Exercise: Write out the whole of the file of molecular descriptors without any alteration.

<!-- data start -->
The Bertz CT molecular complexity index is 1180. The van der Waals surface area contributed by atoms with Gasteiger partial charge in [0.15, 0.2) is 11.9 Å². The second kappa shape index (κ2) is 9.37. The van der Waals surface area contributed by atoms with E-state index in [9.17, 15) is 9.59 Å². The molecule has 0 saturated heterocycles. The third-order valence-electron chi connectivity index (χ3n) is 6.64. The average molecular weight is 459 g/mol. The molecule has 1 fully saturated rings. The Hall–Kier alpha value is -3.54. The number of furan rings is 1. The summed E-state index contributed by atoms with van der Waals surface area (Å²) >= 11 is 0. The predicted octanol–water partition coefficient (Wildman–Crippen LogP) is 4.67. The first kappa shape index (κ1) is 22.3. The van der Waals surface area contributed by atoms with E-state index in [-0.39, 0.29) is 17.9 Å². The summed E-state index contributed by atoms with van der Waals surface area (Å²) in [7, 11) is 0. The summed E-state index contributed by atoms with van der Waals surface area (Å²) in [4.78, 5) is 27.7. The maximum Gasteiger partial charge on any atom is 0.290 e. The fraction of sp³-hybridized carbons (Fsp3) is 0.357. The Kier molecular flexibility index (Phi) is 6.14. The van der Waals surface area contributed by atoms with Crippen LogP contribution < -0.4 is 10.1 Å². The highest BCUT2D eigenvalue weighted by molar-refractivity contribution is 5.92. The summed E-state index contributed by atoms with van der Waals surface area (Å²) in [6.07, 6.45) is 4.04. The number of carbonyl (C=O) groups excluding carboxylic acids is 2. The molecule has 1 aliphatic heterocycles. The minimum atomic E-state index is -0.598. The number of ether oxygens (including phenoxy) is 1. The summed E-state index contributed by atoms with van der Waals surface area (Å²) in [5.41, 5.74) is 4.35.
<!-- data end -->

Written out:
The Bertz CT molecular complexity index is 1180. The van der Waals surface area contributed by atoms with Gasteiger partial charge in [0.15, 0.2) is 11.9 Å². The second kappa shape index (κ2) is 9.37. The van der Waals surface area contributed by atoms with E-state index in [9.17, 15) is 9.59 Å². The molecule has 0 saturated heterocycles. The third-order valence-electron chi connectivity index (χ3n) is 6.64. The average molecular weight is 459 g/mol. The molecule has 1 fully saturated rings. The Hall–Kier alpha value is -3.54. The number of furan rings is 1. The summed E-state index contributed by atoms with van der Waals surface area (Å²) >= 11 is 0. The predicted octanol–water partition coefficient (Wildman–Crippen LogP) is 4.67. The first kappa shape index (κ1) is 22.3. The van der Waals surface area contributed by atoms with E-state index in [-0.39, 0.29) is 17.9 Å². The summed E-state index contributed by atoms with van der Waals surface area (Å²) in [7, 11) is 0. The summed E-state index contributed by atoms with van der Waals surface area (Å²) in [4.78, 5) is 27.7. The maximum Gasteiger partial charge on any atom is 0.290 e. The fraction of sp³-hybridized carbons (Fsp3) is 0.357. The Kier molecular flexibility index (Phi) is 6.14. The van der Waals surface area contributed by atoms with Crippen LogP contribution < -0.4 is 10.1 Å². The highest BCUT2D eigenvalue weighted by molar-refractivity contribution is 5.92. The summed E-state index contributed by atoms with van der Waals surface area (Å²) in [6.07, 6.45) is 4.04. The number of carbonyl (C=O) groups excluding carboxylic acids is 2. The molecule has 1 aliphatic heterocycles. The minimum atomic E-state index is -0.598. The number of ether oxygens (including phenoxy) is 1. The summed E-state index contributed by atoms with van der Waals surface area (Å²) in [5.41, 5.74) is 4.35.